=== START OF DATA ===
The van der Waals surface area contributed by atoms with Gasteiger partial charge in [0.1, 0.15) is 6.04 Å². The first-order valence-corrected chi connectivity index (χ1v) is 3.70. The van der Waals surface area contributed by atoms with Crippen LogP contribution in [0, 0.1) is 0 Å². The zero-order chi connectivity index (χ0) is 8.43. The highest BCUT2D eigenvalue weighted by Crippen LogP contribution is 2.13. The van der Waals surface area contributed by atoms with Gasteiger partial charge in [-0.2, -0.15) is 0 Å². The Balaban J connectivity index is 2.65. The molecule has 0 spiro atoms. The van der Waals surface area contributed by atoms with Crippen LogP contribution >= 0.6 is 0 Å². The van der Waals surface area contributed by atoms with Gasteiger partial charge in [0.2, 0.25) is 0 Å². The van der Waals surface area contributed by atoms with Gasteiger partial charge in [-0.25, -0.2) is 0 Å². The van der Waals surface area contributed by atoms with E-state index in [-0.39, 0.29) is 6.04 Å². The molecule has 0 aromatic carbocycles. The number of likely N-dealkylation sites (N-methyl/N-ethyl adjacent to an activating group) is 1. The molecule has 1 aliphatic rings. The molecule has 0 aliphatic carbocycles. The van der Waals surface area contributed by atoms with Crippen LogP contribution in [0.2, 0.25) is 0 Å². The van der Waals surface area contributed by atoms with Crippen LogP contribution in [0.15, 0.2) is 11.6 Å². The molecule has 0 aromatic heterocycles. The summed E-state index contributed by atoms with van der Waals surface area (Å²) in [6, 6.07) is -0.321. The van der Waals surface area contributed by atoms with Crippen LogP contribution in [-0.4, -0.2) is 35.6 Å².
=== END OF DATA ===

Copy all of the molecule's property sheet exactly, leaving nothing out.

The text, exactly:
The van der Waals surface area contributed by atoms with Gasteiger partial charge in [0.1, 0.15) is 6.04 Å². The first-order valence-corrected chi connectivity index (χ1v) is 3.70. The van der Waals surface area contributed by atoms with Crippen LogP contribution in [0, 0.1) is 0 Å². The zero-order chi connectivity index (χ0) is 8.43. The highest BCUT2D eigenvalue weighted by Crippen LogP contribution is 2.13. The van der Waals surface area contributed by atoms with Gasteiger partial charge in [-0.2, -0.15) is 0 Å². The Balaban J connectivity index is 2.65. The molecule has 0 spiro atoms. The van der Waals surface area contributed by atoms with Crippen LogP contribution >= 0.6 is 0 Å². The van der Waals surface area contributed by atoms with Gasteiger partial charge in [0.2, 0.25) is 0 Å². The van der Waals surface area contributed by atoms with Gasteiger partial charge in [-0.25, -0.2) is 0 Å². The van der Waals surface area contributed by atoms with E-state index in [-0.39, 0.29) is 6.04 Å². The molecule has 0 aromatic carbocycles. The number of likely N-dealkylation sites (N-methyl/N-ethyl adjacent to an activating group) is 1. The molecule has 1 aliphatic rings. The molecule has 0 aliphatic carbocycles. The van der Waals surface area contributed by atoms with Crippen LogP contribution in [0.2, 0.25) is 0 Å². The van der Waals surface area contributed by atoms with Crippen LogP contribution in [0.15, 0.2) is 11.6 Å². The molecule has 0 aromatic heterocycles. The summed E-state index contributed by atoms with van der Waals surface area (Å²) in [6, 6.07) is -0.321. The van der Waals surface area contributed by atoms with Crippen LogP contribution in [-0.4, -0.2) is 35.6 Å².